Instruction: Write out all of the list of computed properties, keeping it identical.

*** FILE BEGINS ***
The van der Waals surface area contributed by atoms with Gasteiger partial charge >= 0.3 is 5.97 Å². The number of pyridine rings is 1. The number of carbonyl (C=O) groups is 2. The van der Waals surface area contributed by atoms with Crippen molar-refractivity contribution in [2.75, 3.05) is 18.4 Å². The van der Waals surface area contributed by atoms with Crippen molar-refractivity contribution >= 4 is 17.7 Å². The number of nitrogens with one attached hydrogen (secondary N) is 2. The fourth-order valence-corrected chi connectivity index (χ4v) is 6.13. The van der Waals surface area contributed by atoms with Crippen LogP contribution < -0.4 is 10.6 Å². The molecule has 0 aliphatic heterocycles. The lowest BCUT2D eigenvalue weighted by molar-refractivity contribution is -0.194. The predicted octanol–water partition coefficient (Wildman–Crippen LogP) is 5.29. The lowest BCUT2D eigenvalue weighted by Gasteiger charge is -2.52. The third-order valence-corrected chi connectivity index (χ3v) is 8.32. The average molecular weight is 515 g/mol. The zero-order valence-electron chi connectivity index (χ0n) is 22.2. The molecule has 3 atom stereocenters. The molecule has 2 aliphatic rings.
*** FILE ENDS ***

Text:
The van der Waals surface area contributed by atoms with Gasteiger partial charge >= 0.3 is 5.97 Å². The number of pyridine rings is 1. The number of carbonyl (C=O) groups is 2. The van der Waals surface area contributed by atoms with Crippen molar-refractivity contribution in [2.75, 3.05) is 18.4 Å². The van der Waals surface area contributed by atoms with Crippen molar-refractivity contribution >= 4 is 17.7 Å². The number of nitrogens with one attached hydrogen (secondary N) is 2. The fourth-order valence-corrected chi connectivity index (χ4v) is 6.13. The van der Waals surface area contributed by atoms with Crippen LogP contribution < -0.4 is 10.6 Å². The molecule has 0 aliphatic heterocycles. The lowest BCUT2D eigenvalue weighted by molar-refractivity contribution is -0.194. The predicted octanol–water partition coefficient (Wildman–Crippen LogP) is 5.29. The lowest BCUT2D eigenvalue weighted by Gasteiger charge is -2.52. The third-order valence-corrected chi connectivity index (χ3v) is 8.32. The average molecular weight is 515 g/mol. The zero-order valence-electron chi connectivity index (χ0n) is 22.2. The molecule has 3 atom stereocenters. The molecule has 2 aliphatic rings.